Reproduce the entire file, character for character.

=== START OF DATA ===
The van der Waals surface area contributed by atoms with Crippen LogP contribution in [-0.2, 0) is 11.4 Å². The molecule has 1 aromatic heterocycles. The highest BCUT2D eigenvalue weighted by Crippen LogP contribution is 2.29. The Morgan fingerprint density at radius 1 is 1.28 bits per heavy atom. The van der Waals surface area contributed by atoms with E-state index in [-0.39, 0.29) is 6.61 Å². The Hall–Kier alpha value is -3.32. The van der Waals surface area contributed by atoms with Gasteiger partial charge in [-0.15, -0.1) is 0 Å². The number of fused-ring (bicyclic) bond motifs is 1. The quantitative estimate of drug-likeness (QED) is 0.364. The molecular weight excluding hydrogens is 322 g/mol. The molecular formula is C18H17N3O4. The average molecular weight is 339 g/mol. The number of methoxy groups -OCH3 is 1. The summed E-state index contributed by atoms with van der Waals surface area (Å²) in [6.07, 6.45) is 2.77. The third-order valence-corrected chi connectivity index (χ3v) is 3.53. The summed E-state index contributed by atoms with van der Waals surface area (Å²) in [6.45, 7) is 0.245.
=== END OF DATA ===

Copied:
The van der Waals surface area contributed by atoms with Crippen LogP contribution in [-0.2, 0) is 11.4 Å². The molecule has 1 aromatic heterocycles. The highest BCUT2D eigenvalue weighted by Crippen LogP contribution is 2.29. The Morgan fingerprint density at radius 1 is 1.28 bits per heavy atom. The van der Waals surface area contributed by atoms with E-state index in [-0.39, 0.29) is 6.61 Å². The Hall–Kier alpha value is -3.32. The van der Waals surface area contributed by atoms with Gasteiger partial charge in [-0.15, -0.1) is 0 Å². The number of fused-ring (bicyclic) bond motifs is 1. The quantitative estimate of drug-likeness (QED) is 0.364. The molecular weight excluding hydrogens is 322 g/mol. The molecular formula is C18H17N3O4. The average molecular weight is 339 g/mol. The number of methoxy groups -OCH3 is 1. The summed E-state index contributed by atoms with van der Waals surface area (Å²) in [6.07, 6.45) is 2.77. The third-order valence-corrected chi connectivity index (χ3v) is 3.53. The summed E-state index contributed by atoms with van der Waals surface area (Å²) in [6.45, 7) is 0.245.